- For the first time, arrests of undocumented immigrants along the southwest border surpassed two million in one year, according to newly released government data.
The Office of Customs and Border Protection (CBP) announced that nearly 2.5 million undocumented migrants were detained at the borders of the United States in the first 11 months of fiscal year 2022, according to data revealed this Monday.
CBP released operational statistics for August 2022, which can be viewed on our website.
— CBP (@CBP) September 19, 2022
The cumulative total of CBP-recorded encounters or arrests from October 1, 2021 to August 31, 2022 reached 2,493,723. The majority of encounters were recorded on the southern border, with a total of 2,150,244.
According to statistics, the number of border arrests increased slightly from July to August, totaling more than 2.1 million in the first 11 months of fiscal year 2022.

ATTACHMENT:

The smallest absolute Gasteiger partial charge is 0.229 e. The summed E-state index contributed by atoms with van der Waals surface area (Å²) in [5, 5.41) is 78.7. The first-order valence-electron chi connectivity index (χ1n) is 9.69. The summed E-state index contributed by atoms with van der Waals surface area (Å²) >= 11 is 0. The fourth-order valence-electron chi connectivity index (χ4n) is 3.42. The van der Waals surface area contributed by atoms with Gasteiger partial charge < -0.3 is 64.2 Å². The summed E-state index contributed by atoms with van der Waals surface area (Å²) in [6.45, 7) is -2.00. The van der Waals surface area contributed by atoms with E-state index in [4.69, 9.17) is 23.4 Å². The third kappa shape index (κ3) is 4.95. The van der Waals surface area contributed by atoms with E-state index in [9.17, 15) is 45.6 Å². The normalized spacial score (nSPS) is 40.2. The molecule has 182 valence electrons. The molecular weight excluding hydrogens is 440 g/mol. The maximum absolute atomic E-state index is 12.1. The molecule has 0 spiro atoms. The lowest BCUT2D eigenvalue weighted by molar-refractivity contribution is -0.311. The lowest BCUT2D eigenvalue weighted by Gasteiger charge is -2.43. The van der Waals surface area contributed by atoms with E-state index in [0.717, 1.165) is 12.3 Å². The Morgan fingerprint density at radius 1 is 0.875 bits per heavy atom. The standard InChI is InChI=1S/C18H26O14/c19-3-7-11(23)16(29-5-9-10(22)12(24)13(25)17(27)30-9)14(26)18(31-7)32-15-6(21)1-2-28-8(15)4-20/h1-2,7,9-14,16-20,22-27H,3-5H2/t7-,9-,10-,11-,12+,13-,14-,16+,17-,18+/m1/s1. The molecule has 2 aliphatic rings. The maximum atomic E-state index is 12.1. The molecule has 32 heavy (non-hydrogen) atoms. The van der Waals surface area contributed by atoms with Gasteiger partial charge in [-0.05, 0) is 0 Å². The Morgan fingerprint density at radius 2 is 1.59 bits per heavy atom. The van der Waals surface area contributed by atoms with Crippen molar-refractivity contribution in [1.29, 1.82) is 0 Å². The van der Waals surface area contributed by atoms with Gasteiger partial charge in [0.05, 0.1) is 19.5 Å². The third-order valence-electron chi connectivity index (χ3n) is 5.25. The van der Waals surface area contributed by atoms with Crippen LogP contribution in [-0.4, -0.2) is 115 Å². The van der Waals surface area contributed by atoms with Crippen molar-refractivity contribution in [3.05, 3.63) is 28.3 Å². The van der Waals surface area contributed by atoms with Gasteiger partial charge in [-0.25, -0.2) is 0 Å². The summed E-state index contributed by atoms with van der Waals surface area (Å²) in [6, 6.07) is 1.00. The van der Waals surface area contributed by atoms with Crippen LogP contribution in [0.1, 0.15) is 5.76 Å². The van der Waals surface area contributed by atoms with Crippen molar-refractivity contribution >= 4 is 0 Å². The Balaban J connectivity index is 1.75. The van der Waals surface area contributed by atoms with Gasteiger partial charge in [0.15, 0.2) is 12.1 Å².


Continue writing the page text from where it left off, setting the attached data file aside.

In this period, the CBP has repatriated and expelled 1,300,467 foreigners, the agency said in a statement.
In August, 203,598 encounters were recorded along the southern border. 22% of these encounters were with migrants who had already been expelled from the country.
CBP said encounters with aliens entering the country for the first time in August (157,921) represent a 2.2% increase over encounters with migrants entering the country for the first time in July, driven largely by a higher number of applicants. of asylum from Venezuela, Cuba and Nicaragua.
In an unusual move, Biden administration officials did some background on Monday ahead of Customs and Border Protection’s routine monthly data release. Officials noted that the number of migrants last year, more than 1.3 million, was higher than any previous year.
The administration has been trying to avoid immigration problems in recent months as the midterm elections approach and Republicans tout the message that the border is not secure.
Last week, two Republican governors paid for the transportation of dozens of immigrants released from government custody to Massachusetts and Washington, DC, in an escalation of efforts to show Democratic areas of the country what the southern border looks like.